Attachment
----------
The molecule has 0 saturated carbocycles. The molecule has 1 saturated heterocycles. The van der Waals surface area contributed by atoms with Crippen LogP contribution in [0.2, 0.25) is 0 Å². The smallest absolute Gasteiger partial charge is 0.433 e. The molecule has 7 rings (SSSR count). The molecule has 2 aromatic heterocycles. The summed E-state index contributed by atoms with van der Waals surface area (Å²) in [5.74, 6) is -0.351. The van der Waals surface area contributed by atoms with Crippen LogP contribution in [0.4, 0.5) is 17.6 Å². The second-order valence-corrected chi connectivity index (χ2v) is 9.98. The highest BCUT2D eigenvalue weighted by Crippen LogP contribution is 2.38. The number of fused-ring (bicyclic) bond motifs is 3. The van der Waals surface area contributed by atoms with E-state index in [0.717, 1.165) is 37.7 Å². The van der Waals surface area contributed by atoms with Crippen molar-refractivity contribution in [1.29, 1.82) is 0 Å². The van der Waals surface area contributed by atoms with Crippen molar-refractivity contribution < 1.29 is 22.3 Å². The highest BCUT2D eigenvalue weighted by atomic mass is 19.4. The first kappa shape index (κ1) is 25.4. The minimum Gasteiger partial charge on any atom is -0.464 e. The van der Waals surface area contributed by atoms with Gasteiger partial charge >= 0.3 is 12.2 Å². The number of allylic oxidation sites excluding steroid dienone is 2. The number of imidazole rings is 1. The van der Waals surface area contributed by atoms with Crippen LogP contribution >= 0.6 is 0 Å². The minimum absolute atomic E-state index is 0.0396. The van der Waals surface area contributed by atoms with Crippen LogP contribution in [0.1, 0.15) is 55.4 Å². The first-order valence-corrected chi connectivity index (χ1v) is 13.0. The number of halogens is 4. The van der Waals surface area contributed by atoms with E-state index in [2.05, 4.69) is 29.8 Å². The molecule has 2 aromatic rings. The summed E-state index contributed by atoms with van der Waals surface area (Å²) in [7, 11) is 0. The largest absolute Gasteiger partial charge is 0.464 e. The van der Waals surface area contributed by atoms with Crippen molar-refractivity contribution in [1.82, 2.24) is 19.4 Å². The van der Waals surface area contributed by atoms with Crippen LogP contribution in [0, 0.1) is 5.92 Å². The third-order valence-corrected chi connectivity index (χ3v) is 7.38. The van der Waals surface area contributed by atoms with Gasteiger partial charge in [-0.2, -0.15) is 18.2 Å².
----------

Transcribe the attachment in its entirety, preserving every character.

The molecule has 0 saturated carbocycles. The molecule has 1 saturated heterocycles. The van der Waals surface area contributed by atoms with Crippen LogP contribution in [0.2, 0.25) is 0 Å². The smallest absolute Gasteiger partial charge is 0.433 e. The molecule has 7 rings (SSSR count). The molecule has 2 aromatic heterocycles. The summed E-state index contributed by atoms with van der Waals surface area (Å²) in [5.74, 6) is -0.351. The van der Waals surface area contributed by atoms with Crippen LogP contribution in [0.4, 0.5) is 17.6 Å². The second-order valence-corrected chi connectivity index (χ2v) is 9.98. The highest BCUT2D eigenvalue weighted by Crippen LogP contribution is 2.38. The number of fused-ring (bicyclic) bond motifs is 3. The van der Waals surface area contributed by atoms with E-state index in [0.717, 1.165) is 37.7 Å². The van der Waals surface area contributed by atoms with Crippen molar-refractivity contribution in [1.29, 1.82) is 0 Å². The van der Waals surface area contributed by atoms with Crippen molar-refractivity contribution < 1.29 is 22.3 Å². The highest BCUT2D eigenvalue weighted by atomic mass is 19.4. The first kappa shape index (κ1) is 25.4. The minimum Gasteiger partial charge on any atom is -0.464 e. The van der Waals surface area contributed by atoms with Gasteiger partial charge >= 0.3 is 12.2 Å². The number of allylic oxidation sites excluding steroid dienone is 2. The number of imidazole rings is 1. The van der Waals surface area contributed by atoms with Crippen LogP contribution >= 0.6 is 0 Å². The minimum absolute atomic E-state index is 0.0396. The van der Waals surface area contributed by atoms with Crippen LogP contribution in [0.1, 0.15) is 55.4 Å². The first-order valence-corrected chi connectivity index (χ1v) is 13.0. The number of halogens is 4. The van der Waals surface area contributed by atoms with E-state index in [2.05, 4.69) is 29.8 Å². The molecule has 2 aromatic rings. The summed E-state index contributed by atoms with van der Waals surface area (Å²) in [7, 11) is 0. The largest absolute Gasteiger partial charge is 0.464 e. The van der Waals surface area contributed by atoms with Crippen molar-refractivity contribution in [1.82, 2.24) is 19.4 Å². The van der Waals surface area contributed by atoms with Crippen LogP contribution in [0, 0.1) is 5.92 Å². The third-order valence-corrected chi connectivity index (χ3v) is 7.38. The van der Waals surface area contributed by atoms with Gasteiger partial charge in [-0.2, -0.15) is 18.2 Å².